“I’m really sorry, Commander,” Ivona sounded as though she hadn’t slept in three days, “but I’m going to need your team to converge with Gramus and-“

“I’ve got at least five minutes before this paramedic is going to let me rush off to another of these little parties, so at least give me some idea what’s going on. Three dangerous creatures on the same day and no one else in the division is available to assist?”

“Er… Well, they’re dealing with the other dangerous creatures, Commander.”

“Did they all break out of some zoo I’m not aware of?”

“That might not be too far from the mark,” there was a hint of weary humor in Ivona’s voice. “Seems one of our teams busted a rogue mage early this morning. Turns out he had a veritable menagerie of illegal creatures he’d been experimenting on and-“

“Let me guess, somehow they all broke loose. How many are we talking about?”

“The report I have says there were at least thirty-“


“At least.”

“Son of a bitch.”

* * *

The sun had long since set. Domerin had seen neither his office nor a cup of coffee all day. At the moment, he wanted little more than his bed. He leaned against the side of a police car. He know where his bike was parked. He was going to have to pay a faerie to activate the retrieval program. He did not have the energy to retrace his steps to discern at which crisis point he had abandoned it.

“Word from division HQ is that was the last of them,” Rilan announced as he crossed the parking lot to join Domerin beside the car. Blue and red lights flashed behind them. “I’m glad I’m not the guy who has to tell the queen how much damage those things caused today.”

“I just want to know how the hell someone purchased all these things on the black market and kept them right under our noses without our noticing.”

“Or why the team on duty didn’t set containment before the bust,” Valia added, flopping down on the pavement at their feet. “I’m already having nightmares about the paperwork for today and I haven’t had a chance to sleep yet.”

“We should go down to Lizzie’s,” Rilan mused, his head tilted thoughtfully.

“Lizzie’s?” Domerin snorted. “How the hell can you think about drinking at a time like this?”

“Because HQ also said we got through the entire day without losing anyone from the division,” Rilan replied, holding up one hand as if he were stating obvious facts. “And because I haven’t eaten all day and I’m starving!”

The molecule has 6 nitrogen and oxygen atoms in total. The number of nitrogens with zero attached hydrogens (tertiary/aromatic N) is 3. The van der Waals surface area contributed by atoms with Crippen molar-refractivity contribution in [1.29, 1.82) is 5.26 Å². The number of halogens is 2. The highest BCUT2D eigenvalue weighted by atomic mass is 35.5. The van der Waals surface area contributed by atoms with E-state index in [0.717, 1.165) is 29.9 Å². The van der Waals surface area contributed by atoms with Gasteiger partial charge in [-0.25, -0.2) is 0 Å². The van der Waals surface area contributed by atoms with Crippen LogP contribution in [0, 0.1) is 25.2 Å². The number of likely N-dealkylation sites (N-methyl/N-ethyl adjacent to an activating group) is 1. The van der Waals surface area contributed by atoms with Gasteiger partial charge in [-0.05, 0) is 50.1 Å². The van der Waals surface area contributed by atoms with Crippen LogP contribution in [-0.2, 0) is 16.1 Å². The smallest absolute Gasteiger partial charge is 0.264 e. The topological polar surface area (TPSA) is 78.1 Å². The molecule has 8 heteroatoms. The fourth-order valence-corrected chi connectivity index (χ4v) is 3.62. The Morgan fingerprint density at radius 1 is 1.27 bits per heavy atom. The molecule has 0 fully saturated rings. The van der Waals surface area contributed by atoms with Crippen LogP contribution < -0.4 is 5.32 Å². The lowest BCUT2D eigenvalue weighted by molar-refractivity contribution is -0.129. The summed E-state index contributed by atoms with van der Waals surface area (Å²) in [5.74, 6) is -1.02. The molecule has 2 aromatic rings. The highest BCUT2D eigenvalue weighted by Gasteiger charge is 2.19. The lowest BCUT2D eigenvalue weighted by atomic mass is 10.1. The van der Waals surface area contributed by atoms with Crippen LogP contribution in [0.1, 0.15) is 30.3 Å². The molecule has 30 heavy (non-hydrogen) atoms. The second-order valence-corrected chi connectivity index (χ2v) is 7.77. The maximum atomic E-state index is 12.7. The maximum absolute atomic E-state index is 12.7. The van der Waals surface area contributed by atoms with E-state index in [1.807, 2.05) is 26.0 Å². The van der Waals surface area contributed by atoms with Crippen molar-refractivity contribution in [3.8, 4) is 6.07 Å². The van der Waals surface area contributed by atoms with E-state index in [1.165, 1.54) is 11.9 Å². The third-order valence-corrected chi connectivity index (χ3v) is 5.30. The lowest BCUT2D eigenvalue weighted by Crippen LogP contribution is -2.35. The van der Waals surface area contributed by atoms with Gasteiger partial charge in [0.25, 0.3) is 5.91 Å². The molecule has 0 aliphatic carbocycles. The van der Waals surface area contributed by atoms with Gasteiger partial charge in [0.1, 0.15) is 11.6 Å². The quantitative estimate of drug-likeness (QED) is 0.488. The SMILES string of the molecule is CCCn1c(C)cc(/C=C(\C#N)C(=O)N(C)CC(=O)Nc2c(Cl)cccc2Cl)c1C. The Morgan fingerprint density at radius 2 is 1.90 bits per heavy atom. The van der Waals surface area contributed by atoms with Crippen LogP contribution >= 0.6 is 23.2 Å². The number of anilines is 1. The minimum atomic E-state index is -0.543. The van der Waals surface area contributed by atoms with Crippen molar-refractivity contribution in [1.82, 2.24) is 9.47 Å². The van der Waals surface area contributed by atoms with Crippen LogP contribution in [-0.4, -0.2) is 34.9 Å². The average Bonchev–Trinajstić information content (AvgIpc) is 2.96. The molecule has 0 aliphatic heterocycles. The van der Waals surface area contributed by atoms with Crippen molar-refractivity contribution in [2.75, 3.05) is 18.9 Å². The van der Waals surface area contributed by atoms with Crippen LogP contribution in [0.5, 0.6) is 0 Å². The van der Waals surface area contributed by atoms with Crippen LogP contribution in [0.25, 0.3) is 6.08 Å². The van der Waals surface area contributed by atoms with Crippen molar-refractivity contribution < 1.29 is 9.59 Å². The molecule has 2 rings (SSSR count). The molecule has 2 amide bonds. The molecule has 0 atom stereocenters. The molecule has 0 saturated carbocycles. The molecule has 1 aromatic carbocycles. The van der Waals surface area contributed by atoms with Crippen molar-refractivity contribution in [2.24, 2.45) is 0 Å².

“Now that you mention it…” Valia said, “I’m hungry too.”

The growling of Domerin’s stomach answered for him. With a sigh, he pushed away from the car. “We’d better help mop up, or it’ll be midnight before we get there.”

Fatigue weighed his shoulders while he assisted in the heavy drudgery of clean-up duty, but it fell away the moment he stepped through the familiar tavern doorway. The faerie had already retrieved his bike, which would make the trip home quick and easy. The savory smells drifting from the kitchen revived him as Rilan led the way to their favorite table.

“First round is on me,” Lizzie, the tavern owner, announced as she set three mugs on the table. “No arguments,” she added, raising a finger when Domerin opened his mouth to protest.

“I can’t imagine how you make a profit with the amount of free booze you set in front of us,” he retorted, only half in jest. “What’d I ever do to deserve such treatment?”

“Today?” Lizzie flashed him a lopsided grin. “Based on the news reports, keeping my business from being trampled, for a start. Do I really have to remind you of the rest?”

“You could at least let me pay for my dinner every now and then,” he insisted.

“We’ll see.” The tavern owner laughed. “In the meantime, why don’t I bring you three house specials? You all look like you need them.”

It turned out to be well past midnight before Domerin fell into bed, a dinner, several drinks and a shower later. But he was certain he would be up before his alarm, refreshed and ready for another day on duty. He might even manage to make it to the office this time.

You can read more about Domerin here.